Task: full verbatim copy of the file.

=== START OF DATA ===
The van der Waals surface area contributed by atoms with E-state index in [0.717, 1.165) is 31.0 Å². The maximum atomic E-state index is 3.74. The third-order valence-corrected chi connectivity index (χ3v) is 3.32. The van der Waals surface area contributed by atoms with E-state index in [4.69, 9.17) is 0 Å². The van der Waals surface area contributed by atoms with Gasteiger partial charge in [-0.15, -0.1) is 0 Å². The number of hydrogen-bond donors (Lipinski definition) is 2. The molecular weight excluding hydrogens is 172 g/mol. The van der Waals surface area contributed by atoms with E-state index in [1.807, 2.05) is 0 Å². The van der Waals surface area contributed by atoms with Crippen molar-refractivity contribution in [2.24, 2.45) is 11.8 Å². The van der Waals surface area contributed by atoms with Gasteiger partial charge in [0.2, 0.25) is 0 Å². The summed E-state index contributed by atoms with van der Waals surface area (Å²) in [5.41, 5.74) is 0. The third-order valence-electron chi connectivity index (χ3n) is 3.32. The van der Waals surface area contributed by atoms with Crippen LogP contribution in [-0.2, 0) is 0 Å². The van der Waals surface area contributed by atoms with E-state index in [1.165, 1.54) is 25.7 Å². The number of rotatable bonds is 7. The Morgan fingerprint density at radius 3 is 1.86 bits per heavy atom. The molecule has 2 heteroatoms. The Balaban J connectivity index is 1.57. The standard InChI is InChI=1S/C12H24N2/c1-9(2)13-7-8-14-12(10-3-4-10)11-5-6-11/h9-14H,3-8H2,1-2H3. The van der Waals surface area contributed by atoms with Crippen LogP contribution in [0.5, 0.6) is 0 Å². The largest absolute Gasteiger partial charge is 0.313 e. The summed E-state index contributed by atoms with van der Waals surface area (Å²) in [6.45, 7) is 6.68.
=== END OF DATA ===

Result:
The van der Waals surface area contributed by atoms with E-state index in [0.717, 1.165) is 31.0 Å². The maximum atomic E-state index is 3.74. The third-order valence-corrected chi connectivity index (χ3v) is 3.32. The van der Waals surface area contributed by atoms with E-state index in [4.69, 9.17) is 0 Å². The van der Waals surface area contributed by atoms with Gasteiger partial charge in [-0.15, -0.1) is 0 Å². The number of hydrogen-bond donors (Lipinski definition) is 2. The molecular weight excluding hydrogens is 172 g/mol. The van der Waals surface area contributed by atoms with E-state index in [1.807, 2.05) is 0 Å². The van der Waals surface area contributed by atoms with Crippen molar-refractivity contribution in [2.24, 2.45) is 11.8 Å². The van der Waals surface area contributed by atoms with Gasteiger partial charge in [0.2, 0.25) is 0 Å². The summed E-state index contributed by atoms with van der Waals surface area (Å²) in [5.41, 5.74) is 0. The third-order valence-electron chi connectivity index (χ3n) is 3.32. The van der Waals surface area contributed by atoms with Crippen LogP contribution in [-0.2, 0) is 0 Å². The van der Waals surface area contributed by atoms with E-state index in [1.165, 1.54) is 25.7 Å². The number of rotatable bonds is 7. The Morgan fingerprint density at radius 3 is 1.86 bits per heavy atom. The molecule has 2 heteroatoms. The Balaban J connectivity index is 1.57. The standard InChI is InChI=1S/C12H24N2/c1-9(2)13-7-8-14-12(10-3-4-10)11-5-6-11/h9-14H,3-8H2,1-2H3. The van der Waals surface area contributed by atoms with Crippen LogP contribution in [0.5, 0.6) is 0 Å². The largest absolute Gasteiger partial charge is 0.313 e. The summed E-state index contributed by atoms with van der Waals surface area (Å²) in [6.45, 7) is 6.68.